When school first shut down due to the pandemic, students were all forced to start emergency remote learning, which turned into planned remote learning in the fall. A first time experience for many students and teachers, it seems to have been a rough transition for many teachers and students. While for others, it may have been a breeze since they find it easier to focus in their own space and enjoy being at home. It’s fair to say that every student has a different experience with online learning.
“Online learning has been horrible for my learning, and I have nothing positive to say about it,” said sophomore Olivia Price. “I have a hard time focusing and I’m struggling to keep up with all my work.”
Brunswick County has given students many opportunities for success, some old and some new. One, for example, is that on student’s report cards, a teacher is required to change a failing grade to at least a 50 for the first quarter of each semester to give students an opportunity for redemption and a path to pass if they make necessary changes the second quarter. Not only that but on Wednesdays when we have our asynchronous day, students and teachers get to catch up and complete our work at our own pace. This opportunity is very helpful and less stressful for everyone.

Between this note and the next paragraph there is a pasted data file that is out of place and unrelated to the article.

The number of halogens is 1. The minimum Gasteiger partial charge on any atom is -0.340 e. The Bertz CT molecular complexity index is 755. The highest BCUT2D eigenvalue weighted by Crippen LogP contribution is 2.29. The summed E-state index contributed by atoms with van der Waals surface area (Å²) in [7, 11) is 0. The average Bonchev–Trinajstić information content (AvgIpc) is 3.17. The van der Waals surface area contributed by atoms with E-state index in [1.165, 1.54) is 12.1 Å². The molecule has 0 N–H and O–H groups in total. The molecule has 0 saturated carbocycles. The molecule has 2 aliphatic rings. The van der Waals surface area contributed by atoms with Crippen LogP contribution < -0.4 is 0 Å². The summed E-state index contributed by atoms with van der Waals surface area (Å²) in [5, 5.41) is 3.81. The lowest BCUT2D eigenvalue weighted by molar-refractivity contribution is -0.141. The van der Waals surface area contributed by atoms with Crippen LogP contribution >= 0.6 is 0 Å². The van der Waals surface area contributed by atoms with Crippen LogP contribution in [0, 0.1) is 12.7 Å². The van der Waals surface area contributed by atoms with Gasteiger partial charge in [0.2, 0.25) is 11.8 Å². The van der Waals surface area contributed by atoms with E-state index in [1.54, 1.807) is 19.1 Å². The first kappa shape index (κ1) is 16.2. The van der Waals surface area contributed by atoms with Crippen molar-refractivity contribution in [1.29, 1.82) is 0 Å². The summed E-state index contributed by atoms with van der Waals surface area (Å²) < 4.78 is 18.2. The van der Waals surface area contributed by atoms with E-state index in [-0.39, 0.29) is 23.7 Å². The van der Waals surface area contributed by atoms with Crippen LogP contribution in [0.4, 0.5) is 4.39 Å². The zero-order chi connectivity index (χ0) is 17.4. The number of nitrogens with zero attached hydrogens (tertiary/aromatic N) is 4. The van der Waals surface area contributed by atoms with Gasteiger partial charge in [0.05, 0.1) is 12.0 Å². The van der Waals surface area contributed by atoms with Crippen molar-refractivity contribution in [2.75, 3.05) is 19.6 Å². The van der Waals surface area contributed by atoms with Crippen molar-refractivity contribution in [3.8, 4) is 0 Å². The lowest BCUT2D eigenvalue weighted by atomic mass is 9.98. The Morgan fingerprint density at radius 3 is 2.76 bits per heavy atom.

Having WIFI access can be a difficulty for some students at home, but Brunswick County has provided free internet access to students to help with their online learning if needed. Along with that, students who were in need of a computer were allowed to pick up a school Chromebook to keep with them to use for the school year.
“Online learning is easier because you get to do the work when you want basically, and it helps you manage time,” said senior Ethan Hewett.
Given the opportunity to attend A day and B days in person throughout the week, we know the staff, administration, and those in charge at higher levels are doing their best to keep students still learning to their best ability. Every student has a different opinion about remote learning, whether they enjoy it or dislike it. Some students may have even done it (an online class) before, so it’s nothing new to them. Whatever we may think, we have to accept that this is our reality now and we can only hope for things to go back to how they were pre-Covid.
“I hope that we (staff and students) take this opportunity to reflect on who we are and what we need as learners,” said Anna Saunders, English Teacher. “I think when we one day transition back to a more traditional schedule, we can take our new strategies and approaches to build upon our practices pre-Covid.”